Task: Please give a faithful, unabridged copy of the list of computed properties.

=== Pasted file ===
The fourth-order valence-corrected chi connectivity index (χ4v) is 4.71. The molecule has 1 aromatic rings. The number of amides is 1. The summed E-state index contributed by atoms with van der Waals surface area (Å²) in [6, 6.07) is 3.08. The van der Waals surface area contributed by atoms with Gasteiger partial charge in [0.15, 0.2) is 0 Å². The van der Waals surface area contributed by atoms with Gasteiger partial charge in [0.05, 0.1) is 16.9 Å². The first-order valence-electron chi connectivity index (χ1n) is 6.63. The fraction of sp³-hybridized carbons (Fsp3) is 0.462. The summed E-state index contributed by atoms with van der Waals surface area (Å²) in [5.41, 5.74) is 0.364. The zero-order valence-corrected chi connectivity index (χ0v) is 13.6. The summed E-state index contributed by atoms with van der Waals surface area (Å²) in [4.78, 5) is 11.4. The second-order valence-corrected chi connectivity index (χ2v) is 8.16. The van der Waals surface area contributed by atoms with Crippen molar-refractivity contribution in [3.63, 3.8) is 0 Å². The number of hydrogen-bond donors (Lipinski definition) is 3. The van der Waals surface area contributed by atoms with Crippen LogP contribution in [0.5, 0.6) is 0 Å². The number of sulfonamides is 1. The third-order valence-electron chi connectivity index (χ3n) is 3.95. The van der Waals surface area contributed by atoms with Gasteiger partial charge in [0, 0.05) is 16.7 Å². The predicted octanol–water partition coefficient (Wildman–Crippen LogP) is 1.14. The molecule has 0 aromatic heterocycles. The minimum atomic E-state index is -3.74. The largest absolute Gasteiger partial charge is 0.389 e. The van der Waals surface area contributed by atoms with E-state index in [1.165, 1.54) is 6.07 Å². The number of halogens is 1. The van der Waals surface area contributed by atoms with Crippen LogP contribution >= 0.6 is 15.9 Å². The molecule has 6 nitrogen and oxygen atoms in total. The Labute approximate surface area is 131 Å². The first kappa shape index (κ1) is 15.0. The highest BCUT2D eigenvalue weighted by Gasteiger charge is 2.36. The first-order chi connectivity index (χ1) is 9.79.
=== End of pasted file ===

The fourth-order valence-corrected chi connectivity index (χ4v) is 4.71. The molecule has 1 aromatic rings. The number of amides is 1. The summed E-state index contributed by atoms with van der Waals surface area (Å²) in [6, 6.07) is 3.08. The van der Waals surface area contributed by atoms with Gasteiger partial charge in [0.15, 0.2) is 0 Å². The van der Waals surface area contributed by atoms with Gasteiger partial charge in [0.05, 0.1) is 16.9 Å². The first-order valence-electron chi connectivity index (χ1n) is 6.63. The fraction of sp³-hybridized carbons (Fsp3) is 0.462. The summed E-state index contributed by atoms with van der Waals surface area (Å²) in [5.41, 5.74) is 0.364. The zero-order valence-corrected chi connectivity index (χ0v) is 13.6. The summed E-state index contributed by atoms with van der Waals surface area (Å²) in [4.78, 5) is 11.4. The second-order valence-corrected chi connectivity index (χ2v) is 8.16. The van der Waals surface area contributed by atoms with Crippen molar-refractivity contribution in [3.63, 3.8) is 0 Å². The number of hydrogen-bond donors (Lipinski definition) is 3. The van der Waals surface area contributed by atoms with Crippen LogP contribution in [0.5, 0.6) is 0 Å². The number of sulfonamides is 1. The third-order valence-electron chi connectivity index (χ3n) is 3.95. The van der Waals surface area contributed by atoms with Gasteiger partial charge in [0, 0.05) is 16.7 Å². The predicted octanol–water partition coefficient (Wildman–Crippen LogP) is 1.14. The molecule has 0 aromatic heterocycles. The minimum atomic E-state index is -3.74. The largest absolute Gasteiger partial charge is 0.389 e. The van der Waals surface area contributed by atoms with E-state index in [1.165, 1.54) is 6.07 Å². The number of halogens is 1. The van der Waals surface area contributed by atoms with Crippen LogP contribution >= 0.6 is 15.9 Å². The molecule has 6 nitrogen and oxygen atoms in total. The Labute approximate surface area is 131 Å². The first kappa shape index (κ1) is 15.0. The highest BCUT2D eigenvalue weighted by Gasteiger charge is 2.36. The first-order chi connectivity index (χ1) is 9.79.